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Old 10th July 2018, 12:17 AM   #166
Join Date: Nov 2010
Posts: 7,323
Originally Posted by Skeptic Ginger View Post

I love the line, "I guess you don't want to debate the issues" on page 5.
You keep using the same kinds of arguments from authority so; no, I don't think you really want to debate the issues. What you want to do is say, "I think these professionals are right," without backing it up with anything solid.
You should look that definition up, you don't have it right.
Sure I do: an argument from authority is when you argue that a person is right merely because they are an expert:

Example #1:

Richard Dawkins, an evolutionary biologist and perhaps the foremost expert in the field, says that evolution is true. Therefore, it's true.

Explanation: Richard Dawkins certainly knows about evolution, and he can confidently tell us that it is true, but that doesn't make it true. What makes it true is the preponderance of evidence for the theory.
In this case, where is the preponderance of evidence that "remote diagnosis" is a valid and reliable diagnostic tool? You haven't presented that and neither have your experts. What they say is stuff like, "I know dangerousness when I see it."

You just got done complaining about accepting expert opinions.
As I argued before and you conveniently snipped, it's a matter of deciding which authority to trust. You are essentially arguing that we should not trust the APA on this matter. However, you have not presented any evidence other than the opinions of a handful of professionals and your own.

It's exactly like arguing that we shouldn't trust the Intergovernmental Panel on Climate Change and all the other organizations simply because a handful of climate scientists disagree with them. That's not a "poor analogy," just a very inconvenient one for your position.
Wow, that some classic Dunning Kruger rambling there. The ANA influences residency programs?
No, that's just bad reading comprehension on your part. Nurses don't have residency programs, for starters. You will notice that I specifically said "physicians." But even for nurses, the certifying organizations (ANCC and the AANP for FNPs) have influence over the training programs. The nursing organizations have influence over the certifying organizations; heck, the ANCC is a part of the ANA.
Nope, sorry, that is not how works.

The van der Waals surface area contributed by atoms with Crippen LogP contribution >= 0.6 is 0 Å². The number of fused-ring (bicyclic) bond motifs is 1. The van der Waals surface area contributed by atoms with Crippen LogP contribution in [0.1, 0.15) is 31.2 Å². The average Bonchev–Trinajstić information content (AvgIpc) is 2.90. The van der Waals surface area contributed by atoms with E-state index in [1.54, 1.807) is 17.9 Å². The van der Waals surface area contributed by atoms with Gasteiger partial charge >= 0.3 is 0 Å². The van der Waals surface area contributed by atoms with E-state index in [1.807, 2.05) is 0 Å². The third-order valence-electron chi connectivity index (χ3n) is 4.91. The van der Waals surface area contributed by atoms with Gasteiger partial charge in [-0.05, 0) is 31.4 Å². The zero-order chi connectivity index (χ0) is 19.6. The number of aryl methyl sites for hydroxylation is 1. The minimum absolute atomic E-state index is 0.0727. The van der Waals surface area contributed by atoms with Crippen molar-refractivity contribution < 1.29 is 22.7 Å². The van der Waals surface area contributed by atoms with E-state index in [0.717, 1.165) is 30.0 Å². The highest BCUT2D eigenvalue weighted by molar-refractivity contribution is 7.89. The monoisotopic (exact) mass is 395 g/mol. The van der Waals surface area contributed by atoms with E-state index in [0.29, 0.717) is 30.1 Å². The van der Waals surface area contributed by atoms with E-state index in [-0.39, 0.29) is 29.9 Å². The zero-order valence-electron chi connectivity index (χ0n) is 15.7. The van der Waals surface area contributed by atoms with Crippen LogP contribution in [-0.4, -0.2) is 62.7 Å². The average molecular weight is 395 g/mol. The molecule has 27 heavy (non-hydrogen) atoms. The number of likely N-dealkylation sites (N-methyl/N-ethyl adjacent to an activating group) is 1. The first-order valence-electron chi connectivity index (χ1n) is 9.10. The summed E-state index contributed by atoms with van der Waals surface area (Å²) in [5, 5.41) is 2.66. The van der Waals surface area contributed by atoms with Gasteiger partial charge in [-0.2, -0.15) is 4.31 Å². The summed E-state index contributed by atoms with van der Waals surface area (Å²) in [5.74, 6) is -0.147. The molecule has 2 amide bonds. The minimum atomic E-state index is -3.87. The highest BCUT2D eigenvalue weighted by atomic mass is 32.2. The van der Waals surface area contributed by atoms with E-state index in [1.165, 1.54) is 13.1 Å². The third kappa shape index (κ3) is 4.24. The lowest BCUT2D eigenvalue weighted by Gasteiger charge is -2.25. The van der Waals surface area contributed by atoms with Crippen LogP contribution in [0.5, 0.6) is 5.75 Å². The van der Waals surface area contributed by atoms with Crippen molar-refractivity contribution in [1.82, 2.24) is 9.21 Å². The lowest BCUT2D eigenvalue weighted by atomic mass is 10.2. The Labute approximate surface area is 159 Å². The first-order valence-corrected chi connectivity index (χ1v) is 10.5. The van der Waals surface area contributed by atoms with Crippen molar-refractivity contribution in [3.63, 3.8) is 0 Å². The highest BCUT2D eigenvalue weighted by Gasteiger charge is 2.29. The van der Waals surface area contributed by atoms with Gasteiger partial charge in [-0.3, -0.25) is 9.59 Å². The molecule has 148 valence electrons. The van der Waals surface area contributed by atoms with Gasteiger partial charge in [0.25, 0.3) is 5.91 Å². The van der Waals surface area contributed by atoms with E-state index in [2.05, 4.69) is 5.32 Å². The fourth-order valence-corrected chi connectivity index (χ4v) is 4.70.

Of course it is. How could it be otherwise?
Residency programs are based in practice settings. Nobody looks up the ANA position statements to guide a residency program. That's bizarre.
A psychiatry residency is based on APA standards of practice, programs don't just make stuff up. The residency has to teach what the board tests on. The APA works with the accrediting organization, certifying Board and the residency programs in order to develop what is in the curriculum. The APA has a hand in every step of the process to becoming a practicing psychiatrist.
Professional groups are the thing we join after we are practicing providers, though they typically have reduced rates for students who want to join.
Well, they are also that. You don't have to join any professional organization after you graduate. But these organizations are also one of the primary shapers of the curriculums.
You do know professional health care providers are independent practitioners, right? That came up earlier when some people in the thread had the mistaken idea there were a set of legal guidelines for every procedure an advanced practice nurse might do.
Well, that is true as far as it goes; there is not literally a legal guideline for every procedure. However, the standard of care is enshrined, one way or another, in every State law. An illustrative example from the Texas Medical Board rules:

(1) Practice Inconsistent with Public Health and Welfare. Failure to practice in an acceptable professional manner consistent with public health and welfare within the meaning of the Act includes, but is not limited to:
(A) failure to treat a patient according to the generally accepted standard of care;
The specialty organizations promulgate the "generally accepted standard of care."

From the instructions jurors are given in malpractice cases in Washington:
A (fill in type of health care provider) owes to the patient a duty to comply with the standard of care for one of the profession or class to which he or she belongs.

A (type of health care provider) has a duty to exercise the degree of skill, care, and learning expected of a reasonably prudent (health care provider) in the State of Washington acting in the same or similar circumstances at the time of the care or treatment in question.
Failure to exercise such skill, care, and learning constitutes a breach of the standard of care and is negligence.
You simply can't get around it: the practice of medicine is shaped by the standards of care that are developed by the professional/specialty organizations.
Malpractice doesn't happen because you have a professional opinion on a public figure. Someone might try to sue you for slander or libel if you didn't have a basis, but Trump would lose if he tried that recourse.
That isn't a foregone conclusion. But no, I would not say that publicly stating a opinion about someone you've never met is legally malpractice. Not being malpractice does not mean that it's a good idea, though.
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